Conclusion

Existing growth theories have tried to analyse the growth process using quantitative indexes and fail to account for multi-dimensional growth concepts (Penrose, 1959; Rugman & Verbeke, 2002; Davidsson & Wiklund, 2013; Westhead & Storey, 1997; Weinzimmer, Nystrom & Freeman, 1998).

On the other hand, these concepts have been employed in the growth analysis of various firms and have not yielded the same results. In other words, the firm's growth processes, which have been quantitatively defined and analysed, have failed in firms with entrepreneurial characteristics and have shown different results (Davidsson & Wiklund, 2013; Macpherson & Holt, 2007; Wiklund & Shepherd, 2005; Storey, 1994; Weinzimmer, Nystrom & Freeman, 1998).

Our result confirms this hypothesis and emphasis on entrepreneurial variables such as behaviour, opportunity and risk. We believe that entrepreneurial intelligence, entrepreneurial sketches, outstanding innovations or charisma (Weinzimmer, Nystrom & Freeman, 1998) in individuals and employees through which entrepreneurship occurs, are among the most important factors in developing and evaluating them in today's enterprises. Hence, the definition of growth and the way we assess growth in such firms should be consistent with the components and variables of entrepreneurship.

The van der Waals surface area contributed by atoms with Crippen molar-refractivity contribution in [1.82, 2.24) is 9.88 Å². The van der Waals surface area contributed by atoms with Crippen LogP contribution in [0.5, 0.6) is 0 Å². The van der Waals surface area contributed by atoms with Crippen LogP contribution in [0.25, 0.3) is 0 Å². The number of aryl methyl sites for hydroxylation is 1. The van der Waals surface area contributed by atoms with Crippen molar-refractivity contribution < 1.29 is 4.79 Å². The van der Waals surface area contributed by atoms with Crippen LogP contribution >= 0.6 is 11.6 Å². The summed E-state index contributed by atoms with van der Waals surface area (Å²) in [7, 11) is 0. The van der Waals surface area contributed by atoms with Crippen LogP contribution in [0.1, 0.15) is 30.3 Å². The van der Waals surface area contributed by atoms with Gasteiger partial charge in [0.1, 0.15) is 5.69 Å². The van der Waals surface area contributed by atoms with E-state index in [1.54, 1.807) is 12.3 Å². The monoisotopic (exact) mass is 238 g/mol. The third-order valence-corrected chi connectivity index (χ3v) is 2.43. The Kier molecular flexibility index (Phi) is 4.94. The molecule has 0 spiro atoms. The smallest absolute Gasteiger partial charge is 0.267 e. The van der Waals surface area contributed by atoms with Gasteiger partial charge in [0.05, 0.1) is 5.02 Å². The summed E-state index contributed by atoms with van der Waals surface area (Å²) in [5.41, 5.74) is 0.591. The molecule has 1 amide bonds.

Appendix

Table 1: Operationalization Of Stevenson’s Conceptualization (Brown Et Al, 2001)
As we define our strategies, our major concern is how to best utilize the resources we control. 1 2 3 4 5
We limit the opportunities we pursue on the basis of our current resources. 1 2 3 4 5
The resources we have significantly influence our business strategies. 1 2 3 4 5